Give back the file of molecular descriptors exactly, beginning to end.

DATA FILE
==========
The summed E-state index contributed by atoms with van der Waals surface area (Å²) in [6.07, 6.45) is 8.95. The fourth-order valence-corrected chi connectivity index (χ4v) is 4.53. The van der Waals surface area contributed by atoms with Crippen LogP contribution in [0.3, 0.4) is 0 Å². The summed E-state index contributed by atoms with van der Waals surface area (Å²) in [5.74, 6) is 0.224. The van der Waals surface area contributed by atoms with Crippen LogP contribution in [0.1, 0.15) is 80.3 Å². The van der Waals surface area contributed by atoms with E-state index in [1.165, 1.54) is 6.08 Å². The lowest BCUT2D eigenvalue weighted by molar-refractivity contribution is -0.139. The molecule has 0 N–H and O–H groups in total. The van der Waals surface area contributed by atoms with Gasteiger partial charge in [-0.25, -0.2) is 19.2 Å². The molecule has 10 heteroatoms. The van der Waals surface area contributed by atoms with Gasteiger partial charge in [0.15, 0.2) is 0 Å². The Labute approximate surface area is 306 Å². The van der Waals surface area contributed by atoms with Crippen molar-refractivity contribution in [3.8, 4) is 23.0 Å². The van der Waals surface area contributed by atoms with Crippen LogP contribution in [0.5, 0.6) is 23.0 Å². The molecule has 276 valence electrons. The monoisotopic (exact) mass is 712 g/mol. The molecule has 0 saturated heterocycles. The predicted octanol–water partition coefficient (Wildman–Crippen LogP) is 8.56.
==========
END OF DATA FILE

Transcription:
The summed E-state index contributed by atoms with van der Waals surface area (Å²) in [6.07, 6.45) is 8.95. The fourth-order valence-corrected chi connectivity index (χ4v) is 4.53. The van der Waals surface area contributed by atoms with Crippen LogP contribution in [0.3, 0.4) is 0 Å². The summed E-state index contributed by atoms with van der Waals surface area (Å²) in [5.74, 6) is 0.224. The van der Waals surface area contributed by atoms with Crippen LogP contribution in [0.1, 0.15) is 80.3 Å². The van der Waals surface area contributed by atoms with E-state index in [1.165, 1.54) is 6.08 Å². The lowest BCUT2D eigenvalue weighted by molar-refractivity contribution is -0.139. The molecule has 0 N–H and O–H groups in total. The van der Waals surface area contributed by atoms with Gasteiger partial charge in [-0.25, -0.2) is 19.2 Å². The molecule has 10 heteroatoms. The van der Waals surface area contributed by atoms with Gasteiger partial charge in [0.15, 0.2) is 0 Å². The Labute approximate surface area is 306 Å². The van der Waals surface area contributed by atoms with Crippen molar-refractivity contribution in [3.8, 4) is 23.0 Å². The van der Waals surface area contributed by atoms with Crippen LogP contribution in [0.5, 0.6) is 23.0 Å². The molecule has 276 valence electrons. The monoisotopic (exact) mass is 712 g/mol. The molecule has 0 saturated heterocycles. The predicted octanol–water partition coefficient (Wildman–Crippen LogP) is 8.56.